In protest of the UK's failure to issue more fishing licenses in British waters, French fishermen blockaded the port of Calais on Friday, temporarily preventing two ferries carrying trucks and passengers from entering.
Several trawlers maneuvered to force the DFDS and P&O ferries to slow down and stop outside the port, a major entry point into the continental market for British goods. The 90-minute blockade marked an escalation in the post-Brexit row between London and Paris over fishing rights in British coastal waters.
Britain claims that any licenses withheld lack the necessary documentation to be issued.
The protest then moved to the Channel Tunnel, where the fishermen slowed the movement of goods to and from Britain via the rail link.
Dover-Calais is the shortest sea route between the United Kingdom and the European Union, measuring only 23 miles (37 kilometers), and has been one of the United Kingdom's main arteries for European trade since the Middle Ages.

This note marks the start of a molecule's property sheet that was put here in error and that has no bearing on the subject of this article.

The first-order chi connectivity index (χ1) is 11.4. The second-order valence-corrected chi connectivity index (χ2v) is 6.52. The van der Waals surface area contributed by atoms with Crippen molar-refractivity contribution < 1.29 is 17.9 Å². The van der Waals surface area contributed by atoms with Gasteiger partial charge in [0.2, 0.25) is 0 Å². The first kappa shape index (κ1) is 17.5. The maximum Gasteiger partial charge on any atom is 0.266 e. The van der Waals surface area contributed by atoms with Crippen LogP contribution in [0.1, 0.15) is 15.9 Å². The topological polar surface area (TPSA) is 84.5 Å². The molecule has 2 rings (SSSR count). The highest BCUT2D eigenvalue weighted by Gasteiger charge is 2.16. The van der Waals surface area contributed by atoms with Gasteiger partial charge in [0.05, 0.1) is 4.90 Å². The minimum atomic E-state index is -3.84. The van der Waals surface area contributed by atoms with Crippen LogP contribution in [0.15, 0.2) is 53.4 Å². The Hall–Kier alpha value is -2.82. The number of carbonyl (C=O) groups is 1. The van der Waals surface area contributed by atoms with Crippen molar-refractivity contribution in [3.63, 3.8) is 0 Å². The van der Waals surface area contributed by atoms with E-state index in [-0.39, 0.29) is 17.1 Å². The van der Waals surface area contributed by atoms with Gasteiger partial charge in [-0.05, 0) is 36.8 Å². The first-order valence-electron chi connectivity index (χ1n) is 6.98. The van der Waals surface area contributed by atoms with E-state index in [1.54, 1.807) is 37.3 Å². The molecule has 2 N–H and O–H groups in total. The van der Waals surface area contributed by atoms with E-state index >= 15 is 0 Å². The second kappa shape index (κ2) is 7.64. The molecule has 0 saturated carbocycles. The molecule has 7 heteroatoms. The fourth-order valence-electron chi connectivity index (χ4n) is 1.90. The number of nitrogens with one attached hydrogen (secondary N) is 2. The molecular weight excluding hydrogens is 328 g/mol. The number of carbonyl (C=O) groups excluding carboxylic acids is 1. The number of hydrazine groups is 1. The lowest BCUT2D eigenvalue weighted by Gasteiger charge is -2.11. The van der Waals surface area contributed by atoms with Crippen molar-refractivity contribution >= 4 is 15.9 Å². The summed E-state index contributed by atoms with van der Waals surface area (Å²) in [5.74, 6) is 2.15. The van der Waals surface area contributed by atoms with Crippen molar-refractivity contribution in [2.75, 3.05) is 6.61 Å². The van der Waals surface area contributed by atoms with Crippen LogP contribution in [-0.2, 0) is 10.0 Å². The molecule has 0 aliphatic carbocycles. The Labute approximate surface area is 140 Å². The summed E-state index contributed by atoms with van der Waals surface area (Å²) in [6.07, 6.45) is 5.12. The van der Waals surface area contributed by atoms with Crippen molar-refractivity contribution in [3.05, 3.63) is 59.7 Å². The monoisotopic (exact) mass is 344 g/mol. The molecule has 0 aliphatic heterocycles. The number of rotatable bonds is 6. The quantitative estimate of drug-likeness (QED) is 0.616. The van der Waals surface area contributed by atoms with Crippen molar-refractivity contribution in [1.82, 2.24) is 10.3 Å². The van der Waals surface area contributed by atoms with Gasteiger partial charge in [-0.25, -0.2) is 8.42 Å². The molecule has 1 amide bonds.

France and the UK are also involved in a squabble over cross-Channel migration.
Following the United Kingdom's exit from the European Union, the two sides agreed to establish a licensing system for granting fishing vessels access to each other's waters. Paris claims that London and the Channel Island of Jersey, a British crown dependency, are not upholding their end of the bargain. Britain, on the other hand, claims to be abiding by the post-Brexit arrangements.